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Found 4 results

  1. For the past few years, Toyota was the only truck brand to use the SAE's J2807 towing standard to rate the maximum towing. Well another automaker has joined Toyota in using J2807. Today, GM announced the tow ratings for the 2015 Chevrolet Silverado 1500 and GMC Sierra 1500. GM says both models retain maximum tow rating of 12,000 pounds. But for a Silverado/Sierra 1500 to achieve that, you need to have a two-wheel drive double-cab model equipped with the 6.2L V8 engine and maximum towing package. Other configurations of GM's full-size truck lineup have seen their rating drop by an average of 400 pounds. For example, the four-wheel drive crew cab equipped with 5.3L V8 has seen its tow rating drop from 11,200 pounds to 10,800. "We engineered the new Silverado and Sierra 1500s to be our most capable light-duty pickups ever. For 2015, we will build on that strong foundation to implement SAE J2807 while maintaining robust towing capability across the lineup,” said Jeff Luke, executive chief engineer on trucks. Source: General Motors William Maley is a staff writer for Cheers & Gears. He can be reached at william.maley@cheersandgears.com or you can follow him on twitter at @realmudmonster. Press Release is on Page 2 Page 1 of 2 1 2 → Last » Click here to view the article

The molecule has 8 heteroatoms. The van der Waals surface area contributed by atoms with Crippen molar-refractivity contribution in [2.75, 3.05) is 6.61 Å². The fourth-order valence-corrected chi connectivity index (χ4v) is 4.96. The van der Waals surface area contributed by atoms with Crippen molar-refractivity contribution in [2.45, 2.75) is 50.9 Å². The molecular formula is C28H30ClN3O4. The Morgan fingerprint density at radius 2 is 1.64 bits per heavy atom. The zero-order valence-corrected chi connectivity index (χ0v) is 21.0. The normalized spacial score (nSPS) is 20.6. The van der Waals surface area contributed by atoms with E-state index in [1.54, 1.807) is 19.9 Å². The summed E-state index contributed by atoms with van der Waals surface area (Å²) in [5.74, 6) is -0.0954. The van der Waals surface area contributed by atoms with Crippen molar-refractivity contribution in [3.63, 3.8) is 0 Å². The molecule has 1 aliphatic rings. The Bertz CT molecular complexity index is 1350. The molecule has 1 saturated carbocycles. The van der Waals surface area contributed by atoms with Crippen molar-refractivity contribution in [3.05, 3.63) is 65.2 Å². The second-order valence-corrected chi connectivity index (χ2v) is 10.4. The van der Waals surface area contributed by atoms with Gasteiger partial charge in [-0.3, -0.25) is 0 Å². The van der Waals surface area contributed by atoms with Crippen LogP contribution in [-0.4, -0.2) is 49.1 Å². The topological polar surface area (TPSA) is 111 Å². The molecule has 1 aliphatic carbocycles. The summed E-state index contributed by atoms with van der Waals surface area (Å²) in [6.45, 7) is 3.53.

2. For the past few years, Toyota was the only truck brand to use the SAE's J2807 towing standard to rate the maximum towing. Well another automaker has joined Toyota in using J2807. Today, GM announced the tow ratings for the 2015 Chevrolet Silverado 1500 and GMC Sierra 1500. GM says both models retain maximum tow rating of 12,000 pounds. But for a Silverado/Sierra 1500 to achieve that, you need to have a two-wheel drive double-cab model equipped with the 6.2L V8 engine and maximum towing package. Other configurations of GM's full-size truck lineup have seen their rating drop by an average of 400 pounds. For example, the four-wheel drive crew cab equipped with 5.3L V8 has seen its tow rating drop from 11,200 pounds to 10,800. "We engineered the new Silverado and Sierra 1500s to be our most capable light-duty pickups ever. For 2015, we will build on that strong foundation to implement SAE J2807 while maintaining robust towing capability across the lineup,” said Jeff Luke, executive chief engineer on trucks. Source: General Motors William Maley is a staff writer for Cheers & Gears. He can be reached at william.maley@cheersandgears.comor you can follow him on twitter at @realmudmonster. Press Release is on Page 2 Updated trailer ratings showcase Silverado’s strength and capability Available 6.2L EcoTec3 V-8 leads segment in horsepower and torque All 2015 Silverado 1500 trailer ratings based on SAE J2807 DETROIT – Chevrolet Silverado 1500 will maintain a 12,000-pound maximum available trailer weight rating as it transitions to new ratings for 2015 based on SAE J2807 Recommended Practices. “We engineered the new Silverado 1500 to be our most capable light-duty pickup ever,” said Jeff Luke, executive chief engineer. “For 2015, we will build on that strong foundation to implement SAE J2807 while maintaining robust towing capability across the lineup. “For 2015, Silverado 1500 will continue to offer trailer weight ratings up to 12,000 pounds,” said Luke. “And, we will offer a number of configurations with trailer weight ratings of 9,000 pounds or more, enabling light-duty pickup customers to choose exactly the right truck for their towing requirements.” For 2014, Silverado, the North American Truck of the Year, led the light-duty pickup segment with a maximum available trailer weight rating of 12,000 pounds. The stronger choice for tough towing situations The 2015 Silverado 1500 will be available with a number of features engineered for serious towing: The available 6.2L EcoTec3 V-8 is the most powerful engine offered in any light-duty pickup, with 420 horsepower and 460 lb-ft of torque. Like other EcoTec3 engines, it combines proven performance with advanced fuel-saving technologies, seamlessly switching to four cylinders to improve efficiency in light-load driving. The available NHT max trailering package includes a 9.76-inch rear axle, heavy-duty rear springs, revised shock tuning for increased control, enhanced cooling, and an integrated trailer brake controller. Also included is an automatic locking rear differential, trailer hitch, and bumper-mounted 4- and 7-pin connectors. Combined, the 6.2L EcoTec3 V-8 and max trailering package will give the 2015 Silverado 1500 2WD double-cab a 12,000 pound trailer weight rating. The comparable 4x4 version will have a trailer weight rating of 11,900 pounds. Silverado’s standard 4.3L EcoTec3 V-6 and available 5.3L EcoTec3 V-8 also will offer significant towing capability for 2015, with maximum available trailer weight ratings of 11,200 pounds for the 5.3L V-8 and 7,600 pounds for the V-6. (SAE J2807; see attached Trailering Tables for details.) Foundation for all 2015 Silverado 1500s is a fully boxed high-strength steel frame. Extensive use of high-strength steels in the frame and body structure also contributes to a quieter interior and more solid feel, and helps Silverado earn a 5-Star Overall Vehicle Score for safety in the newest government crash tests. Government 5-Star Safety Ratings are part of the U.S. Department of Transportation’s New Car Assessment Program. Like all new Silverados, the 2015 Silverado 1500 will have the best pickup coverage in America, including a 5-year/100,000 mile limited powertrain warranty, and is part of the family of the most-dependable, longest-lasting pickups on the road. 2015 Silverado 1500s will be available starting later this summer, with full availability in Q4 of this year. The 2014 Silverado has won more awards than any other pickup. Silverado was recently named Best Value Truck Line in America by Vincentric, in recognition that the Silverado family has the lowest cost to own of any full-size pickups.